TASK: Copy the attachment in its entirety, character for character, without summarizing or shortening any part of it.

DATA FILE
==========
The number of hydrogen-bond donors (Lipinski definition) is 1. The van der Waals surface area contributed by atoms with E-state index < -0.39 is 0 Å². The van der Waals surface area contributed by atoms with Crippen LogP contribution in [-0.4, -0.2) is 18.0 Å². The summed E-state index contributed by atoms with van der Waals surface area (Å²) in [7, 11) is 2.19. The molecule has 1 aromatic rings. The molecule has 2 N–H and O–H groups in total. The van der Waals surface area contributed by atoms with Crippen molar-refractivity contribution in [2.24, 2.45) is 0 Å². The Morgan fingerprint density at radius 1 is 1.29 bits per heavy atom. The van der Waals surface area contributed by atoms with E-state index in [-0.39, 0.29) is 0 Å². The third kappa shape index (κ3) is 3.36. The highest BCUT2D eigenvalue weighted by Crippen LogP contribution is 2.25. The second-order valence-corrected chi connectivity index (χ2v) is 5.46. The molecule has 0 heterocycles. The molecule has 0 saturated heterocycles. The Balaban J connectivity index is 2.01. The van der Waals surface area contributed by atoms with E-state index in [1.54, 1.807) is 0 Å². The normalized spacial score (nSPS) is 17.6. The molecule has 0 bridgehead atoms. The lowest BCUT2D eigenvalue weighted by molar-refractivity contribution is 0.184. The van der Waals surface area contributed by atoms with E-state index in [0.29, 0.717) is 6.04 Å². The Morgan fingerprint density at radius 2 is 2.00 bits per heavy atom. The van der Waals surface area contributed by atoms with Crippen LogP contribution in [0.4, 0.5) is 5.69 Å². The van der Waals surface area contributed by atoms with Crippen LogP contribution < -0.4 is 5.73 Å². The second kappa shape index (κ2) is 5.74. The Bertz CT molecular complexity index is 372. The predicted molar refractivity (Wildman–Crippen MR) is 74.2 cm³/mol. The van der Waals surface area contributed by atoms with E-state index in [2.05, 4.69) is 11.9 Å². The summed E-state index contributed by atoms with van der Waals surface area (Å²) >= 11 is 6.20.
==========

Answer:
The number of hydrogen-bond donors (Lipinski definition) is 1. The van der Waals surface area contributed by atoms with E-state index < -0.39 is 0 Å². The van der Waals surface area contributed by atoms with Crippen LogP contribution in [-0.4, -0.2) is 18.0 Å². The summed E-state index contributed by atoms with van der Waals surface area (Å²) in [7, 11) is 2.19. The molecule has 1 aromatic rings. The molecule has 2 N–H and O–H groups in total. The van der Waals surface area contributed by atoms with Crippen molar-refractivity contribution in [2.24, 2.45) is 0 Å². The Morgan fingerprint density at radius 1 is 1.29 bits per heavy atom. The van der Waals surface area contributed by atoms with E-state index in [-0.39, 0.29) is 0 Å². The third kappa shape index (κ3) is 3.36. The highest BCUT2D eigenvalue weighted by Crippen LogP contribution is 2.25. The second-order valence-corrected chi connectivity index (χ2v) is 5.46. The molecule has 0 heterocycles. The molecule has 0 saturated heterocycles. The Balaban J connectivity index is 2.01. The van der Waals surface area contributed by atoms with E-state index in [1.54, 1.807) is 0 Å². The normalized spacial score (nSPS) is 17.6. The molecule has 0 bridgehead atoms. The lowest BCUT2D eigenvalue weighted by molar-refractivity contribution is 0.184. The van der Waals surface area contributed by atoms with E-state index in [0.29, 0.717) is 6.04 Å². The Morgan fingerprint density at radius 2 is 2.00 bits per heavy atom. The van der Waals surface area contributed by atoms with Crippen LogP contribution in [0.4, 0.5) is 5.69 Å². The van der Waals surface area contributed by atoms with Crippen LogP contribution < -0.4 is 5.73 Å². The second kappa shape index (κ2) is 5.74. The Bertz CT molecular complexity index is 372. The predicted molar refractivity (Wildman–Crippen MR) is 74.2 cm³/mol. The van der Waals surface area contributed by atoms with E-state index in [2.05, 4.69) is 11.9 Å². The summed E-state index contributed by atoms with van der Waals surface area (Å²) >= 11 is 6.20.